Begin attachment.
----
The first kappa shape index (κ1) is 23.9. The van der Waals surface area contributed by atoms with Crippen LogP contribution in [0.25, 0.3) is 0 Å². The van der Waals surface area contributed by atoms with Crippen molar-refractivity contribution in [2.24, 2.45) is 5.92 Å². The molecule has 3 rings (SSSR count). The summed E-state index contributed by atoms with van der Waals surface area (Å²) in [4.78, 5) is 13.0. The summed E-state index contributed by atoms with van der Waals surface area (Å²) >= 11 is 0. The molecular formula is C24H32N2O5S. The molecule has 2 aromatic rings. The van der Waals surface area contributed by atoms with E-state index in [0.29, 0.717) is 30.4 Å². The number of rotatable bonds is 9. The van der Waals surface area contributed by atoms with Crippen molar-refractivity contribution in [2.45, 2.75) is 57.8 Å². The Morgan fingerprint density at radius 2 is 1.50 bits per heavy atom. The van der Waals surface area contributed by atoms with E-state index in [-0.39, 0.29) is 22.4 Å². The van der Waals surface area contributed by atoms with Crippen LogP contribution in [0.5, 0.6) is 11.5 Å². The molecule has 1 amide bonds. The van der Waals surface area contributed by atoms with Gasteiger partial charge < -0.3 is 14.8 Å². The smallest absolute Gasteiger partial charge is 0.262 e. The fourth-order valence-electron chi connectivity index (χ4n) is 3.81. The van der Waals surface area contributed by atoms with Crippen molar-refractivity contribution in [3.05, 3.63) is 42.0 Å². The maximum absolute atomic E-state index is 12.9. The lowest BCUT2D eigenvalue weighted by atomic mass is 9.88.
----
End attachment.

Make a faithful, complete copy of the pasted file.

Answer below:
The first kappa shape index (κ1) is 23.9. The van der Waals surface area contributed by atoms with Crippen LogP contribution in [0.25, 0.3) is 0 Å². The van der Waals surface area contributed by atoms with Crippen molar-refractivity contribution in [2.24, 2.45) is 5.92 Å². The molecule has 3 rings (SSSR count). The summed E-state index contributed by atoms with van der Waals surface area (Å²) in [4.78, 5) is 13.0. The summed E-state index contributed by atoms with van der Waals surface area (Å²) >= 11 is 0. The molecular formula is C24H32N2O5S. The molecule has 2 aromatic rings. The van der Waals surface area contributed by atoms with E-state index in [0.29, 0.717) is 30.4 Å². The number of rotatable bonds is 9. The van der Waals surface area contributed by atoms with Crippen molar-refractivity contribution in [2.45, 2.75) is 57.8 Å². The Morgan fingerprint density at radius 2 is 1.50 bits per heavy atom. The van der Waals surface area contributed by atoms with E-state index in [-0.39, 0.29) is 22.4 Å². The van der Waals surface area contributed by atoms with Crippen LogP contribution in [0.5, 0.6) is 11.5 Å². The molecule has 1 amide bonds. The van der Waals surface area contributed by atoms with Gasteiger partial charge < -0.3 is 14.8 Å². The smallest absolute Gasteiger partial charge is 0.262 e. The fourth-order valence-electron chi connectivity index (χ4n) is 3.81. The van der Waals surface area contributed by atoms with Crippen molar-refractivity contribution in [3.05, 3.63) is 42.0 Å². The maximum absolute atomic E-state index is 12.9. The lowest BCUT2D eigenvalue weighted by atomic mass is 9.88.